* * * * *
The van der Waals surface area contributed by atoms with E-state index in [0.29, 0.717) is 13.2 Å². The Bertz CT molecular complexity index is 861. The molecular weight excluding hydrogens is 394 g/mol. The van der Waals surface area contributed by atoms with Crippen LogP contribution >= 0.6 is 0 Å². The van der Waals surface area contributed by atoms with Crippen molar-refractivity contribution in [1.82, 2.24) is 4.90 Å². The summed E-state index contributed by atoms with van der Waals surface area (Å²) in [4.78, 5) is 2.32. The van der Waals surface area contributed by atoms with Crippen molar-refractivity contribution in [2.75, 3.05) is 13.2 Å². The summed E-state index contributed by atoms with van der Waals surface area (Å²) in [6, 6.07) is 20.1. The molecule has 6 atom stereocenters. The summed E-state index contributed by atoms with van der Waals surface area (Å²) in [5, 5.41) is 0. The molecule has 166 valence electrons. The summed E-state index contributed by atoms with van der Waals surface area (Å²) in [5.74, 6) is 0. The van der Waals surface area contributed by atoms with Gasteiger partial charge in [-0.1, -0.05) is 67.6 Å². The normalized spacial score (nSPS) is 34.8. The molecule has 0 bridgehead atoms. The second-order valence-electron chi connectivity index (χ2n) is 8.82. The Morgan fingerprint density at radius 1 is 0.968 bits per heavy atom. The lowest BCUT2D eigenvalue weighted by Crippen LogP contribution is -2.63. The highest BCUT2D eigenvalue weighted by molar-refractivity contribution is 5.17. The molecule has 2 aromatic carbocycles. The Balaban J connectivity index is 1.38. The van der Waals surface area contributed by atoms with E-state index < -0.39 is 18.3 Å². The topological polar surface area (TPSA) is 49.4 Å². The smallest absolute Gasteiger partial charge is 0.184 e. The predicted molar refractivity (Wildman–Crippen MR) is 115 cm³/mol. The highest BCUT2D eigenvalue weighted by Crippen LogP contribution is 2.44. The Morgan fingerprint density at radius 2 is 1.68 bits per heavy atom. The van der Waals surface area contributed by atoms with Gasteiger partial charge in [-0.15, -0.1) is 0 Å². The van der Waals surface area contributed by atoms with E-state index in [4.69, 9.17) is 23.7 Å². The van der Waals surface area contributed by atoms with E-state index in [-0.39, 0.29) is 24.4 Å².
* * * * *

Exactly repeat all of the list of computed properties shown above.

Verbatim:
The van der Waals surface area contributed by atoms with E-state index in [0.29, 0.717) is 13.2 Å². The Bertz CT molecular complexity index is 861. The molecular weight excluding hydrogens is 394 g/mol. The van der Waals surface area contributed by atoms with Crippen LogP contribution >= 0.6 is 0 Å². The van der Waals surface area contributed by atoms with Crippen molar-refractivity contribution in [1.82, 2.24) is 4.90 Å². The summed E-state index contributed by atoms with van der Waals surface area (Å²) in [4.78, 5) is 2.32. The van der Waals surface area contributed by atoms with Crippen molar-refractivity contribution in [2.75, 3.05) is 13.2 Å². The summed E-state index contributed by atoms with van der Waals surface area (Å²) in [6, 6.07) is 20.1. The molecule has 6 atom stereocenters. The summed E-state index contributed by atoms with van der Waals surface area (Å²) in [5, 5.41) is 0. The molecule has 166 valence electrons. The summed E-state index contributed by atoms with van der Waals surface area (Å²) in [5.74, 6) is 0. The van der Waals surface area contributed by atoms with Gasteiger partial charge in [-0.1, -0.05) is 67.6 Å². The normalized spacial score (nSPS) is 34.8. The molecule has 0 bridgehead atoms. The second-order valence-electron chi connectivity index (χ2n) is 8.82. The Morgan fingerprint density at radius 1 is 0.968 bits per heavy atom. The lowest BCUT2D eigenvalue weighted by Crippen LogP contribution is -2.63. The highest BCUT2D eigenvalue weighted by molar-refractivity contribution is 5.17. The molecule has 2 aromatic carbocycles. The Balaban J connectivity index is 1.38. The van der Waals surface area contributed by atoms with E-state index < -0.39 is 18.3 Å². The topological polar surface area (TPSA) is 49.4 Å². The smallest absolute Gasteiger partial charge is 0.184 e. The predicted molar refractivity (Wildman–Crippen MR) is 115 cm³/mol. The highest BCUT2D eigenvalue weighted by Crippen LogP contribution is 2.44. The Morgan fingerprint density at radius 2 is 1.68 bits per heavy atom. The van der Waals surface area contributed by atoms with Gasteiger partial charge in [-0.15, -0.1) is 0 Å². The van der Waals surface area contributed by atoms with E-state index in [4.69, 9.17) is 23.7 Å². The van der Waals surface area contributed by atoms with E-state index in [-0.39, 0.29) is 24.4 Å².